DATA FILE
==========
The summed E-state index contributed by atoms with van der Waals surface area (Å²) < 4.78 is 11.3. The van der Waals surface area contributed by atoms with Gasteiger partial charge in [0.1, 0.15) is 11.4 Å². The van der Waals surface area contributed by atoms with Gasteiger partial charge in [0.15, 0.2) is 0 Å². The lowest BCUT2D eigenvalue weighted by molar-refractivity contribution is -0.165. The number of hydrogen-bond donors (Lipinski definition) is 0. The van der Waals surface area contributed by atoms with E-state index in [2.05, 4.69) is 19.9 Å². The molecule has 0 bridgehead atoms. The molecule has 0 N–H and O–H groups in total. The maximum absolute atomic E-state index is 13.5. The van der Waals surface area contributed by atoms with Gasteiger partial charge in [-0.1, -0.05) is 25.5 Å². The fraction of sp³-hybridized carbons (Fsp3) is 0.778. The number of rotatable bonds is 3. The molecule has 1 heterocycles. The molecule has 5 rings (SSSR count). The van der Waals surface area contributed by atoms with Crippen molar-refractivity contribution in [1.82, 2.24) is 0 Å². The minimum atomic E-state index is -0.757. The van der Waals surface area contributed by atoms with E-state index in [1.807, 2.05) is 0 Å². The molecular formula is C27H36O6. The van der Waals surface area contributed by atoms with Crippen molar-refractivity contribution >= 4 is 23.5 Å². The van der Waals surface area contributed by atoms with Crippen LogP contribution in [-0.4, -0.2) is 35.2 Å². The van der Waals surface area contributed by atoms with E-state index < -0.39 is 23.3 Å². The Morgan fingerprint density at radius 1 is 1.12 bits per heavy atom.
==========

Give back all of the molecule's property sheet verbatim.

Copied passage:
The summed E-state index contributed by atoms with van der Waals surface area (Å²) < 4.78 is 11.3. The van der Waals surface area contributed by atoms with Gasteiger partial charge in [0.1, 0.15) is 11.4 Å². The van der Waals surface area contributed by atoms with Gasteiger partial charge in [0.15, 0.2) is 0 Å². The lowest BCUT2D eigenvalue weighted by molar-refractivity contribution is -0.165. The number of hydrogen-bond donors (Lipinski definition) is 0. The van der Waals surface area contributed by atoms with E-state index in [2.05, 4.69) is 19.9 Å². The molecule has 0 bridgehead atoms. The molecule has 0 N–H and O–H groups in total. The maximum absolute atomic E-state index is 13.5. The van der Waals surface area contributed by atoms with Gasteiger partial charge in [-0.1, -0.05) is 25.5 Å². The fraction of sp³-hybridized carbons (Fsp3) is 0.778. The number of rotatable bonds is 3. The molecule has 1 heterocycles. The molecule has 5 rings (SSSR count). The van der Waals surface area contributed by atoms with Crippen molar-refractivity contribution in [1.82, 2.24) is 0 Å². The minimum atomic E-state index is -0.757. The van der Waals surface area contributed by atoms with E-state index in [1.807, 2.05) is 0 Å². The molecular formula is C27H36O6. The van der Waals surface area contributed by atoms with Crippen molar-refractivity contribution >= 4 is 23.5 Å². The van der Waals surface area contributed by atoms with Crippen LogP contribution in [-0.4, -0.2) is 35.2 Å². The van der Waals surface area contributed by atoms with E-state index < -0.39 is 23.3 Å². The Morgan fingerprint density at radius 1 is 1.12 bits per heavy atom.